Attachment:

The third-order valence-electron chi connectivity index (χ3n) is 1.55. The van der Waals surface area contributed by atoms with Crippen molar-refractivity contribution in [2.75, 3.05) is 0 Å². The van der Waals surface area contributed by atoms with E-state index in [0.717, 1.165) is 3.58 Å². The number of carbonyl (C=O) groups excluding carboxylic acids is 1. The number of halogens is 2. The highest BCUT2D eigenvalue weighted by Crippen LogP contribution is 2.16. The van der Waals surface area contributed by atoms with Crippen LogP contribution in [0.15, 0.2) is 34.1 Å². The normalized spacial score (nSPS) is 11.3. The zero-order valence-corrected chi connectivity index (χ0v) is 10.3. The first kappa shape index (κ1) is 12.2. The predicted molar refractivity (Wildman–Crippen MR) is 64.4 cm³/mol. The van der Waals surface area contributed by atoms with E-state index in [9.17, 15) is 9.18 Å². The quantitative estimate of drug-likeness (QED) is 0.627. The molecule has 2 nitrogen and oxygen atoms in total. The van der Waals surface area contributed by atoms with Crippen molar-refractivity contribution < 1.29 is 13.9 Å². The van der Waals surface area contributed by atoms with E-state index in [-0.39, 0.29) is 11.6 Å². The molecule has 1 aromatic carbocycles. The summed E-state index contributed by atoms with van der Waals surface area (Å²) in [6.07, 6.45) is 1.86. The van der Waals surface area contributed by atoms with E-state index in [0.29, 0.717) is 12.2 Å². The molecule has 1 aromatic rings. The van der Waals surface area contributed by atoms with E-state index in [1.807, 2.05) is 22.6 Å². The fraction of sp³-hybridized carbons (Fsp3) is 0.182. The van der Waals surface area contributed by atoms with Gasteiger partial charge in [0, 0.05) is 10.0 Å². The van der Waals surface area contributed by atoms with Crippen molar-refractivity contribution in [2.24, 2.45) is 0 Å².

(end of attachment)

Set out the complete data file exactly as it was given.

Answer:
The third-order valence-electron chi connectivity index (χ3n) is 1.55. The van der Waals surface area contributed by atoms with Crippen molar-refractivity contribution in [2.75, 3.05) is 0 Å². The van der Waals surface area contributed by atoms with E-state index in [0.717, 1.165) is 3.58 Å². The number of carbonyl (C=O) groups excluding carboxylic acids is 1. The number of halogens is 2. The highest BCUT2D eigenvalue weighted by Crippen LogP contribution is 2.16. The van der Waals surface area contributed by atoms with Crippen LogP contribution in [0.15, 0.2) is 34.1 Å². The normalized spacial score (nSPS) is 11.3. The zero-order valence-corrected chi connectivity index (χ0v) is 10.3. The first kappa shape index (κ1) is 12.2. The predicted molar refractivity (Wildman–Crippen MR) is 64.4 cm³/mol. The van der Waals surface area contributed by atoms with E-state index in [9.17, 15) is 9.18 Å². The quantitative estimate of drug-likeness (QED) is 0.627. The molecule has 2 nitrogen and oxygen atoms in total. The van der Waals surface area contributed by atoms with Crippen molar-refractivity contribution < 1.29 is 13.9 Å². The van der Waals surface area contributed by atoms with E-state index in [-0.39, 0.29) is 11.6 Å². The molecule has 1 aromatic carbocycles. The summed E-state index contributed by atoms with van der Waals surface area (Å²) in [6.07, 6.45) is 1.86. The van der Waals surface area contributed by atoms with E-state index in [0.29, 0.717) is 12.2 Å². The molecule has 1 aromatic rings. The van der Waals surface area contributed by atoms with E-state index in [1.807, 2.05) is 22.6 Å². The fraction of sp³-hybridized carbons (Fsp3) is 0.182. The van der Waals surface area contributed by atoms with Gasteiger partial charge in [0, 0.05) is 10.0 Å². The van der Waals surface area contributed by atoms with Crippen molar-refractivity contribution in [2.24, 2.45) is 0 Å².